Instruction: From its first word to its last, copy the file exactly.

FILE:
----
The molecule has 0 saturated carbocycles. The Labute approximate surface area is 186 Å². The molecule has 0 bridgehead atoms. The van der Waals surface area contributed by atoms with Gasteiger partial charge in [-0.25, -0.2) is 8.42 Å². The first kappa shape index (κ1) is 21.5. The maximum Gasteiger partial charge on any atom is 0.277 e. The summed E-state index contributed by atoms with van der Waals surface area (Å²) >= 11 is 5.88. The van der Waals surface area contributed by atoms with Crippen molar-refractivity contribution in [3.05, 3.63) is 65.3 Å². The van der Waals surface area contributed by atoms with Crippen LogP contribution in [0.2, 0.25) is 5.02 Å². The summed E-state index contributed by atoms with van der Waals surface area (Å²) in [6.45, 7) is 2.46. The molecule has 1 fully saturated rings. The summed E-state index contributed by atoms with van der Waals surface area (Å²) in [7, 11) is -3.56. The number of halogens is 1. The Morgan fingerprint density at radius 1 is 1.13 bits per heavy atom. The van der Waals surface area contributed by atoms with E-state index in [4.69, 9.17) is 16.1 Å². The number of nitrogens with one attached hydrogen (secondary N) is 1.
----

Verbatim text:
The molecule has 0 saturated carbocycles. The Labute approximate surface area is 186 Å². The molecule has 0 bridgehead atoms. The van der Waals surface area contributed by atoms with Gasteiger partial charge in [-0.25, -0.2) is 8.42 Å². The first kappa shape index (κ1) is 21.5. The maximum Gasteiger partial charge on any atom is 0.277 e. The summed E-state index contributed by atoms with van der Waals surface area (Å²) >= 11 is 5.88. The van der Waals surface area contributed by atoms with Crippen molar-refractivity contribution in [3.05, 3.63) is 65.3 Å². The van der Waals surface area contributed by atoms with Crippen LogP contribution in [0.2, 0.25) is 5.02 Å². The summed E-state index contributed by atoms with van der Waals surface area (Å²) in [6.45, 7) is 2.46. The molecule has 1 fully saturated rings. The summed E-state index contributed by atoms with van der Waals surface area (Å²) in [7, 11) is -3.56. The number of halogens is 1. The Morgan fingerprint density at radius 1 is 1.13 bits per heavy atom. The van der Waals surface area contributed by atoms with E-state index in [4.69, 9.17) is 16.1 Å². The number of nitrogens with one attached hydrogen (secondary N) is 1.